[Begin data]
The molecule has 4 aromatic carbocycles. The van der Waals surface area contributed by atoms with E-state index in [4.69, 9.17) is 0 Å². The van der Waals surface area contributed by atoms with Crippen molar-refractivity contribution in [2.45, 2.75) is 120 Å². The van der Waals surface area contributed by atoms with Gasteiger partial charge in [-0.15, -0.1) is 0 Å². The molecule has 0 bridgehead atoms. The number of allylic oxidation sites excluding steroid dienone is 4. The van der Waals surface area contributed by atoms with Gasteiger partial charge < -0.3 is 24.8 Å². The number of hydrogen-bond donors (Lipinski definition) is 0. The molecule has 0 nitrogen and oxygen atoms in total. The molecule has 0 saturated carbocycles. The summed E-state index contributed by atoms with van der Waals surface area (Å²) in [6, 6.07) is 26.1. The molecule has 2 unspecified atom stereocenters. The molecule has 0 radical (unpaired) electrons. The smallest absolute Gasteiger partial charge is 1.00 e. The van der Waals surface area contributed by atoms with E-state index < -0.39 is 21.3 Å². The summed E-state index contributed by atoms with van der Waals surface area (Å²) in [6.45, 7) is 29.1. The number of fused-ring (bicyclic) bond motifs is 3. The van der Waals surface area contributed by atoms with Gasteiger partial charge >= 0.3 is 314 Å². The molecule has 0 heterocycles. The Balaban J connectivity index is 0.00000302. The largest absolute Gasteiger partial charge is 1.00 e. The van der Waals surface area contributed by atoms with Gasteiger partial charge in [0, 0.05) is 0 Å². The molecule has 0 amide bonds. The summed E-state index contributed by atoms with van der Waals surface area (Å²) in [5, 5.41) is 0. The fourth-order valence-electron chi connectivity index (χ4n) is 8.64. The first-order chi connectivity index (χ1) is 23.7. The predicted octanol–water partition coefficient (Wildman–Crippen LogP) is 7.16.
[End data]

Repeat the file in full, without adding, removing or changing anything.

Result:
The molecule has 4 aromatic carbocycles. The van der Waals surface area contributed by atoms with E-state index in [4.69, 9.17) is 0 Å². The van der Waals surface area contributed by atoms with Crippen molar-refractivity contribution in [2.45, 2.75) is 120 Å². The van der Waals surface area contributed by atoms with Gasteiger partial charge in [-0.15, -0.1) is 0 Å². The molecule has 0 bridgehead atoms. The number of allylic oxidation sites excluding steroid dienone is 4. The van der Waals surface area contributed by atoms with Gasteiger partial charge < -0.3 is 24.8 Å². The number of hydrogen-bond donors (Lipinski definition) is 0. The molecule has 0 nitrogen and oxygen atoms in total. The molecule has 0 saturated carbocycles. The summed E-state index contributed by atoms with van der Waals surface area (Å²) in [6, 6.07) is 26.1. The molecule has 2 unspecified atom stereocenters. The molecule has 0 radical (unpaired) electrons. The smallest absolute Gasteiger partial charge is 1.00 e. The van der Waals surface area contributed by atoms with E-state index < -0.39 is 21.3 Å². The summed E-state index contributed by atoms with van der Waals surface area (Å²) in [6.45, 7) is 29.1. The number of fused-ring (bicyclic) bond motifs is 3. The van der Waals surface area contributed by atoms with Gasteiger partial charge >= 0.3 is 314 Å². The molecule has 0 heterocycles. The Balaban J connectivity index is 0.00000302. The largest absolute Gasteiger partial charge is 1.00 e. The van der Waals surface area contributed by atoms with Gasteiger partial charge in [0, 0.05) is 0 Å². The molecule has 0 amide bonds. The summed E-state index contributed by atoms with van der Waals surface area (Å²) in [5, 5.41) is 0. The fourth-order valence-electron chi connectivity index (χ4n) is 8.64. The first-order chi connectivity index (χ1) is 23.7. The predicted octanol–water partition coefficient (Wildman–Crippen LogP) is 7.16.